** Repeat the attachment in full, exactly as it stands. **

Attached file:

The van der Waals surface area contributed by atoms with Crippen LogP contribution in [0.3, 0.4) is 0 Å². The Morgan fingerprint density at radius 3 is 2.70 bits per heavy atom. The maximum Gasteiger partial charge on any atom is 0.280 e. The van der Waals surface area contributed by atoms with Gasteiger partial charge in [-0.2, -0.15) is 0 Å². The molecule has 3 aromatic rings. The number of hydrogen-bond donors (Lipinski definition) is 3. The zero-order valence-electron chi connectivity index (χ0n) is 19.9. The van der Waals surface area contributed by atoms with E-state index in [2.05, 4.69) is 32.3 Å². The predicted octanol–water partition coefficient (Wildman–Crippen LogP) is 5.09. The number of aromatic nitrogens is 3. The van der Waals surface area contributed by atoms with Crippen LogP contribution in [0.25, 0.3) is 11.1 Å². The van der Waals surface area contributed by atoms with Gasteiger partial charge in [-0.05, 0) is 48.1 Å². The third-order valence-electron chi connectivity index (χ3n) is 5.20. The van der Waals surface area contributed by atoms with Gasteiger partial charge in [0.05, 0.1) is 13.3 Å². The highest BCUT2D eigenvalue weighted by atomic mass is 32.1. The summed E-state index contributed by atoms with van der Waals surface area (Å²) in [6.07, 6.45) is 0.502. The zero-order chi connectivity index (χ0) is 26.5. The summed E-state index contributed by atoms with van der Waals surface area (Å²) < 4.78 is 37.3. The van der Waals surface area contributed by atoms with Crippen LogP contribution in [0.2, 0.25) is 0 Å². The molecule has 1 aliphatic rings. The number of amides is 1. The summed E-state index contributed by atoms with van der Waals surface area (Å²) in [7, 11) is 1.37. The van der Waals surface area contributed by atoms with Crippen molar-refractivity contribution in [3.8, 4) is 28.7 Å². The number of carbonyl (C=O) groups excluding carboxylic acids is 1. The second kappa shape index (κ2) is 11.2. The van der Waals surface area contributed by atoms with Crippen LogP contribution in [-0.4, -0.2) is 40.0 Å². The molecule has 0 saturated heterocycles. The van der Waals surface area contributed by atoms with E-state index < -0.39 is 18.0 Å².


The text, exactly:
The van der Waals surface area contributed by atoms with Crippen LogP contribution in [0.3, 0.4) is 0 Å². The Morgan fingerprint density at radius 3 is 2.70 bits per heavy atom. The maximum Gasteiger partial charge on any atom is 0.280 e. The van der Waals surface area contributed by atoms with Gasteiger partial charge in [-0.2, -0.15) is 0 Å². The molecule has 3 aromatic rings. The number of hydrogen-bond donors (Lipinski definition) is 3. The zero-order valence-electron chi connectivity index (χ0n) is 19.9. The van der Waals surface area contributed by atoms with E-state index in [2.05, 4.69) is 32.3 Å². The predicted octanol–water partition coefficient (Wildman–Crippen LogP) is 5.09. The number of aromatic nitrogens is 3. The van der Waals surface area contributed by atoms with Crippen LogP contribution in [0.25, 0.3) is 11.1 Å². The van der Waals surface area contributed by atoms with Gasteiger partial charge in [-0.05, 0) is 48.1 Å². The third-order valence-electron chi connectivity index (χ3n) is 5.20. The van der Waals surface area contributed by atoms with Gasteiger partial charge in [0.05, 0.1) is 13.3 Å². The highest BCUT2D eigenvalue weighted by atomic mass is 32.1. The summed E-state index contributed by atoms with van der Waals surface area (Å²) in [6.07, 6.45) is 0.502. The zero-order chi connectivity index (χ0) is 26.5. The summed E-state index contributed by atoms with van der Waals surface area (Å²) < 4.78 is 37.3. The van der Waals surface area contributed by atoms with Crippen LogP contribution in [0.2, 0.25) is 0 Å². The molecule has 1 aliphatic rings. The number of amides is 1. The summed E-state index contributed by atoms with van der Waals surface area (Å²) in [7, 11) is 1.37. The van der Waals surface area contributed by atoms with Crippen molar-refractivity contribution in [3.8, 4) is 28.7 Å². The number of carbonyl (C=O) groups excluding carboxylic acids is 1. The second kappa shape index (κ2) is 11.2. The van der Waals surface area contributed by atoms with Crippen LogP contribution in [-0.4, -0.2) is 40.0 Å². The molecule has 0 saturated heterocycles. The van der Waals surface area contributed by atoms with E-state index < -0.39 is 18.0 Å².